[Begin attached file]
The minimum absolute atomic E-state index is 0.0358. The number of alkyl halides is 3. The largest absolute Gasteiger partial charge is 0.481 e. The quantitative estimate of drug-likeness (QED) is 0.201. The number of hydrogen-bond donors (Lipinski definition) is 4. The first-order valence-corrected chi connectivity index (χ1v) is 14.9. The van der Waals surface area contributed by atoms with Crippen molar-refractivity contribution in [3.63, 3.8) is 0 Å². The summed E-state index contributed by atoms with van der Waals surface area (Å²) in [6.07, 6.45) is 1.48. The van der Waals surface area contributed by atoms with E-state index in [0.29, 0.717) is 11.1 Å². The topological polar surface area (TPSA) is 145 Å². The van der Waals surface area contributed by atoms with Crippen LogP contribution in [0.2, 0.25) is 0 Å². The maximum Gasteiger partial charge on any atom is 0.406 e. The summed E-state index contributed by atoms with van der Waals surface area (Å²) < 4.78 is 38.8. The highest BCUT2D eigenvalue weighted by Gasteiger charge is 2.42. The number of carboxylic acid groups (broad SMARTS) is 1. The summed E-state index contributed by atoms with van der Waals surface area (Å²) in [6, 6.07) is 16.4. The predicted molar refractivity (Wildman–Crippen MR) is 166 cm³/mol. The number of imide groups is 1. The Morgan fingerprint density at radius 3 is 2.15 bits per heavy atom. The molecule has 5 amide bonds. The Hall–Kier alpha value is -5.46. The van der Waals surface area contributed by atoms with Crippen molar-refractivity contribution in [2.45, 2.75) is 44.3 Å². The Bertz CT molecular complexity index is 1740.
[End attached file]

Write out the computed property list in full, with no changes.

The minimum absolute atomic E-state index is 0.0358. The number of alkyl halides is 3. The largest absolute Gasteiger partial charge is 0.481 e. The quantitative estimate of drug-likeness (QED) is 0.201. The number of hydrogen-bond donors (Lipinski definition) is 4. The first-order valence-corrected chi connectivity index (χ1v) is 14.9. The van der Waals surface area contributed by atoms with Crippen molar-refractivity contribution in [3.63, 3.8) is 0 Å². The summed E-state index contributed by atoms with van der Waals surface area (Å²) in [6.07, 6.45) is 1.48. The van der Waals surface area contributed by atoms with E-state index in [0.29, 0.717) is 11.1 Å². The topological polar surface area (TPSA) is 145 Å². The van der Waals surface area contributed by atoms with Crippen LogP contribution in [0.2, 0.25) is 0 Å². The maximum Gasteiger partial charge on any atom is 0.406 e. The summed E-state index contributed by atoms with van der Waals surface area (Å²) < 4.78 is 38.8. The highest BCUT2D eigenvalue weighted by Gasteiger charge is 2.42. The number of carboxylic acid groups (broad SMARTS) is 1. The summed E-state index contributed by atoms with van der Waals surface area (Å²) in [6, 6.07) is 16.4. The predicted molar refractivity (Wildman–Crippen MR) is 166 cm³/mol. The number of imide groups is 1. The Morgan fingerprint density at radius 3 is 2.15 bits per heavy atom. The molecule has 5 amide bonds. The Hall–Kier alpha value is -5.46. The van der Waals surface area contributed by atoms with Crippen molar-refractivity contribution in [2.45, 2.75) is 44.3 Å². The Bertz CT molecular complexity index is 1740.